“Addiction is when one can no longer control the amount of alcohol they consume. At this point, the alcohol now controls or guides them; when it has reached this level, it’s a disease that needs to be treated,” she says.

Dynamo Ndacyayisenga, the in-charge of management of alcohol and drug use disorders at Rwanda Biomedical Centre (RBC), says alcohol can lead to death.

He explains that this can happen if one is used to the habit of drinking, when they stop abruptly, it can lead to death because of the withdrawal symptoms that ensue.


Ndacyayisenga says depression is a disease that negatively affects how you feel, the way you think and how you act. One of the major symptoms of depression is perpetual sadness.

Another sign of depression, he says, is loss of interest in everything, including socialising, eating and even taking care of oneself in general.

There are also indications like losing appetite or weight, poor sleeping habits, and aggressive behaviour.

One could develop chronic headache without any illness, and severe depression sometimes leads to suicidal thoughts.

There is a definite link between alcohol and depression, experts say; despair could stem from one’s drinking habit, or, depression caused by other issues could lead one to ‘find solace’ in alcohol.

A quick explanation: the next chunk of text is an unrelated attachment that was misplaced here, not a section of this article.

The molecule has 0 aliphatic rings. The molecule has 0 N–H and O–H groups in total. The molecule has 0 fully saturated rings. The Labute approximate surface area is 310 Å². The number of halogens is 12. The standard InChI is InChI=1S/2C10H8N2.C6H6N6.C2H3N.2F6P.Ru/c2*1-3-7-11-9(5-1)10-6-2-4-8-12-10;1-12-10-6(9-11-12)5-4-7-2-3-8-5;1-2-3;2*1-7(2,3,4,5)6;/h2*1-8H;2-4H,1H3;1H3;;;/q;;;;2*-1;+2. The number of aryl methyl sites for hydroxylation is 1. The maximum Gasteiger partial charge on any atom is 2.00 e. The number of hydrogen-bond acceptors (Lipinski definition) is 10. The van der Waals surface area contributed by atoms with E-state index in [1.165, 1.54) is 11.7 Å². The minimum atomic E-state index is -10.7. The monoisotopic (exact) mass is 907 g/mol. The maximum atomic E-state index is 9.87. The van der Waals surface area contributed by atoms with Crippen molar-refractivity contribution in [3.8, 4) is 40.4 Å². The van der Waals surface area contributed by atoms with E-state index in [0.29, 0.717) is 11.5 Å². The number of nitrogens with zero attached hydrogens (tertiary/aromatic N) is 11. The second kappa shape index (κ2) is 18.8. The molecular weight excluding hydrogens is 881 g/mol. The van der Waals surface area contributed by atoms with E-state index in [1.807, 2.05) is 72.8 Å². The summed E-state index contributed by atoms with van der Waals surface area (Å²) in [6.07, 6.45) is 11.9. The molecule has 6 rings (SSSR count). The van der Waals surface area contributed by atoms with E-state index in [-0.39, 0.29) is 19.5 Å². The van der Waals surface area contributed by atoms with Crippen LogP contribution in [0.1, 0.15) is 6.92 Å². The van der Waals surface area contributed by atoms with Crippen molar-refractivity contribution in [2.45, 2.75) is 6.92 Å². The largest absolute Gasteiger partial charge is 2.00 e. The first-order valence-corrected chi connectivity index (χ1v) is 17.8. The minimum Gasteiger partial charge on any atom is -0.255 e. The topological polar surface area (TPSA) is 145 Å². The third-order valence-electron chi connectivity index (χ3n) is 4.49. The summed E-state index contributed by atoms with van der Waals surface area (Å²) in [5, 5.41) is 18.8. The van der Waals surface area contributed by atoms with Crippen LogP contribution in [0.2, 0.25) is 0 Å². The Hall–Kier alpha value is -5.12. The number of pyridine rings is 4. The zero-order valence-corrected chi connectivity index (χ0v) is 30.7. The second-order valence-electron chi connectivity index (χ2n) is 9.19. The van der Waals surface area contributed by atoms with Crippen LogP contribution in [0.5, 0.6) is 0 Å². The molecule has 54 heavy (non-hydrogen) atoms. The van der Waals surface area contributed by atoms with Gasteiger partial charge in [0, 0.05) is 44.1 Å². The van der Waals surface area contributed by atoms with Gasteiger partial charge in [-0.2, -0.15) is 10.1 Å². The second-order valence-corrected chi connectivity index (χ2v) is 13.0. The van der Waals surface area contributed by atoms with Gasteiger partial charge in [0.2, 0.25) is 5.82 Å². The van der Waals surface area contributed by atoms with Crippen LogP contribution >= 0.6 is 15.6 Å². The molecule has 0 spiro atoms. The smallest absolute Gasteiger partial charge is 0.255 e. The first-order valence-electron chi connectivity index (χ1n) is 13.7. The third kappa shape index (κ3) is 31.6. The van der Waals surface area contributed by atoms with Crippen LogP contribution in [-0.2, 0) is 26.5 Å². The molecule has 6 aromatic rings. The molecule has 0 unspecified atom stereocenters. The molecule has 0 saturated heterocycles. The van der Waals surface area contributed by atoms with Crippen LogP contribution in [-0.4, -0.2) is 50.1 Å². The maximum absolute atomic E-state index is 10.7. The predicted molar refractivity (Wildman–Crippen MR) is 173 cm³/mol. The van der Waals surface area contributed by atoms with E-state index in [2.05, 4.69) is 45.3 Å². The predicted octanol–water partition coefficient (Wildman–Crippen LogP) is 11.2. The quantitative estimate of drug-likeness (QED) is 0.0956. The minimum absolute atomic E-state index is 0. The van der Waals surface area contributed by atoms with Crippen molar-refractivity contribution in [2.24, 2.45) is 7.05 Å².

“Challenges like conflict with loved ones, like family members who avoid the addict; and society that isolates addicts,” Ndacyayisenga says.

When this happens, it results in stigma. This will affect them, and in the end, they end up sad and humiliated, leading to depression.

Uwamahoro says there are many occasions in addicts’ lives that could cause depression.

She says these include, imprisonment, accidents, losing employment, among others, brought about because of one’s drinking.

She adds that many of the patients received at the centre suffer both alcohol addiction and depression.


Uwamahoro says that the duration of healing depends on the level of the problem.

She explains that time is required to work on each and every problem faced by the patient, in order to make the healing process effective.